I Walk Alone

Every now and then, The Good Men Project falls into the trap that is progressivism. Most of the time they manage to avoid it.

It’s in the quietness of solitude that a man can really see and hear himself; see where he is at in his life at that time and listen to what’s going on with himself emotionally. It’s here that you are able to extend your presence to the different parts of yourself; where you can give your deepest gift to yourself.

It is one of my regrets, that I was never able to afford a larger townhouse. Arlington Village has about twenty three-bedroom units out of several hundred, amounting to about 1200 square feet, which is about as much house as I believe I could handle (not counting the finished basement, of which there are none in this development). In addition to the master bedroom (with separate half-bath), there would be a guest room. The third and (probably) smallest upstairs room would be the study -- the "man cave," if you will -- so that one could contemplate the universe in solitude. After all, even Our Blessed Lord Himself fled into the desert, if only to be alone.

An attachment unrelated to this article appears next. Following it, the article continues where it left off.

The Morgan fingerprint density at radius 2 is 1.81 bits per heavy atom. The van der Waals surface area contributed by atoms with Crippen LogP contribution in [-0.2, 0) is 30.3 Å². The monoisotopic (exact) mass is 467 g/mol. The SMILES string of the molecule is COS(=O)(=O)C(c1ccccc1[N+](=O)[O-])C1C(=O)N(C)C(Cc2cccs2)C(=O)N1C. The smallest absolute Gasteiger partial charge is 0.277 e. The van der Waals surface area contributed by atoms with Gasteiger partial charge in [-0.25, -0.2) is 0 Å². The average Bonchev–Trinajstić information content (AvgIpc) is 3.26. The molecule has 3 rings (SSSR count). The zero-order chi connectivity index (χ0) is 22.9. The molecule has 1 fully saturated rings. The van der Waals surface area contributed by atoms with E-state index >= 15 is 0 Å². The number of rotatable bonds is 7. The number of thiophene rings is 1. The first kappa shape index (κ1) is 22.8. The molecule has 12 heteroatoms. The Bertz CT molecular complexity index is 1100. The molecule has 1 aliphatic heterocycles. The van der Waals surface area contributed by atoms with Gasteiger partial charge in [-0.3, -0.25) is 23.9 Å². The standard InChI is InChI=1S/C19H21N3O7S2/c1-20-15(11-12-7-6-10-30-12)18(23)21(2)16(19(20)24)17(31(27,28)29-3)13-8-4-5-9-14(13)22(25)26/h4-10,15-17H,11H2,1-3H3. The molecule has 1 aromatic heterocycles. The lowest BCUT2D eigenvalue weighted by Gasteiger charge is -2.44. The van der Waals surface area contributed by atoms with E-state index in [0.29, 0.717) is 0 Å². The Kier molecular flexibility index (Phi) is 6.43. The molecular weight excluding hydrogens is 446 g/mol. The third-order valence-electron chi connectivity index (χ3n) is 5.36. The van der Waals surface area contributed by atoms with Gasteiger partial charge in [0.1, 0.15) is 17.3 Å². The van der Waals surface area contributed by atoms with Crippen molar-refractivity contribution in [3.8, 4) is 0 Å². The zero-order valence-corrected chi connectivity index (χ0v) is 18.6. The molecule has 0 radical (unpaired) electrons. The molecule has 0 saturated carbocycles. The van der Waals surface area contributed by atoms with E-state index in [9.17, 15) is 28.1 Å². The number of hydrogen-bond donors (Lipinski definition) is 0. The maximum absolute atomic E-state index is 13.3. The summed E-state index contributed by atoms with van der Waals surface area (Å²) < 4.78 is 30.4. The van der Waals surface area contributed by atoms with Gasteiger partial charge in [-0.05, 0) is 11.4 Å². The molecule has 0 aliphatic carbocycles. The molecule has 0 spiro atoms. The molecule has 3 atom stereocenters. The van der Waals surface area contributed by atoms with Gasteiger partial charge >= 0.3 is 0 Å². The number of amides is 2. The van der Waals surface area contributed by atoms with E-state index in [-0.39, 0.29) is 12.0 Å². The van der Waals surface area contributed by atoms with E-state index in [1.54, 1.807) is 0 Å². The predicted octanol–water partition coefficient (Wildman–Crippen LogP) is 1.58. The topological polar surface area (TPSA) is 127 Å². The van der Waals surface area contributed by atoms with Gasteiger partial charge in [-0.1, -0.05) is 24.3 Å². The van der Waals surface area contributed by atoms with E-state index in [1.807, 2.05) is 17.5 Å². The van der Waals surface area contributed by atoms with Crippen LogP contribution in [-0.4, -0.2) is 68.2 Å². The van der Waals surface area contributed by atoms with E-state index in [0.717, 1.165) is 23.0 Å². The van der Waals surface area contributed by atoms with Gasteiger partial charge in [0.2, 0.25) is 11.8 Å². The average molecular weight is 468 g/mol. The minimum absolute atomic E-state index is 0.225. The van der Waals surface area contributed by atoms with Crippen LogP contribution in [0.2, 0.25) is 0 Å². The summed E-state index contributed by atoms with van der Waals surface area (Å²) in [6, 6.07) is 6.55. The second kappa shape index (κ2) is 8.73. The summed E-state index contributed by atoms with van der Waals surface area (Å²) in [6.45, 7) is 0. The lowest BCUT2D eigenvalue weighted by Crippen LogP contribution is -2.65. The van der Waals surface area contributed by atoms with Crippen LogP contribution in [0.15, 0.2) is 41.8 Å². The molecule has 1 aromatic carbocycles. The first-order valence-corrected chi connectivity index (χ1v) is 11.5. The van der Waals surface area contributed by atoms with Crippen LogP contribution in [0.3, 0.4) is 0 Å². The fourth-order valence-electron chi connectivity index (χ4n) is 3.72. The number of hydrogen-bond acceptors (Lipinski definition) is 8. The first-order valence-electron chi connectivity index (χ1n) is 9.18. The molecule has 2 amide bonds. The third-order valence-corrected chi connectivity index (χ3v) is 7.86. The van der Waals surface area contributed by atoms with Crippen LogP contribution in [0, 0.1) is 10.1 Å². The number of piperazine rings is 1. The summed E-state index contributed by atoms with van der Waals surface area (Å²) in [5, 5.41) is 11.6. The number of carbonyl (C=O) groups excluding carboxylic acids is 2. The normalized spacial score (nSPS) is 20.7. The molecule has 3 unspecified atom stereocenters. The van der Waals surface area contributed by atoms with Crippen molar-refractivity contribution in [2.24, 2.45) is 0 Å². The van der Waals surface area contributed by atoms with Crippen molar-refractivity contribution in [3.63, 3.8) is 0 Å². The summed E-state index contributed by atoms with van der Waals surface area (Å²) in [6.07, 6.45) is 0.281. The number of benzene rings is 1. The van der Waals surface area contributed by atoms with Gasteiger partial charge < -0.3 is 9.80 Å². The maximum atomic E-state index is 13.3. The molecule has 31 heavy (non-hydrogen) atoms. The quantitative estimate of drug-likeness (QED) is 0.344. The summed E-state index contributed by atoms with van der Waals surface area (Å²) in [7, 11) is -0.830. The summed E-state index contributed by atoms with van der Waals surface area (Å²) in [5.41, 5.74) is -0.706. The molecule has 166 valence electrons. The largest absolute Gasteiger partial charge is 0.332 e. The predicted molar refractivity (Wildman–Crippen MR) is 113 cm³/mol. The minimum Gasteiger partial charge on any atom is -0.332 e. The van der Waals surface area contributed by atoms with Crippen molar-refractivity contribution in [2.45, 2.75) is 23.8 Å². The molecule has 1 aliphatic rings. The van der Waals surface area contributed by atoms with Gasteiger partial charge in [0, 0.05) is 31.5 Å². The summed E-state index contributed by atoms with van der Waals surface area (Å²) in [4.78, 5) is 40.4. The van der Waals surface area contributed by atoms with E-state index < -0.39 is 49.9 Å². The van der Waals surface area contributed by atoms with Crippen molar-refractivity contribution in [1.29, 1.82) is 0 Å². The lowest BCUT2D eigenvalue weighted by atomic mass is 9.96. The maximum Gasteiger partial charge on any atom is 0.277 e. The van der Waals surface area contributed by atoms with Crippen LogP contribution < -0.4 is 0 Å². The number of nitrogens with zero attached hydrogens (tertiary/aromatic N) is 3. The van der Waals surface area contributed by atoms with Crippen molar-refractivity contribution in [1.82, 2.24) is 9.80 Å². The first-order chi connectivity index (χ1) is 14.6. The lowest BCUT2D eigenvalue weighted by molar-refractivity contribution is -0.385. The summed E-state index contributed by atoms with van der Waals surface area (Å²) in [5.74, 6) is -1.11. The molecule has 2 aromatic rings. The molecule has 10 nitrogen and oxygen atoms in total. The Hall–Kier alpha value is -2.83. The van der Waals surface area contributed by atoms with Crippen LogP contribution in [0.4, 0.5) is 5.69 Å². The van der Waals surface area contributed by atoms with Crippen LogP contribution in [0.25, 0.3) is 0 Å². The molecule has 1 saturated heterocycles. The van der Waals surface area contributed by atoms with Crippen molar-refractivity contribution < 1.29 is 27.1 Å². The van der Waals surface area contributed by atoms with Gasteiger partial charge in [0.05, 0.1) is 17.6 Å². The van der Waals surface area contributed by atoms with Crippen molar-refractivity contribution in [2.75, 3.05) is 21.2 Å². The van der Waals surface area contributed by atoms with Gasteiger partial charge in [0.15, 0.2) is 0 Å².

Our featured video is a 2007 student project by Michelle McPhearson, Lidia Benavides, Jewel Gonzalez, Gerald Craig, and Chris Hite, of Allan Hancock College.

Three lonely souls think they are the only ones out there that feel the way they do, and pass without knowing each other. They all have hopes and dreams that they do not fulfill.

Maybe if I win the lottery, or fall into an inheritance, I can move on up to a slightly larger footprint. Until then, somewhere in the world is a quiet place.

Sunday, April 03, 2016

Where Have You Gone, Quasimodo?

Today is known on the Christian calendar by at least six names.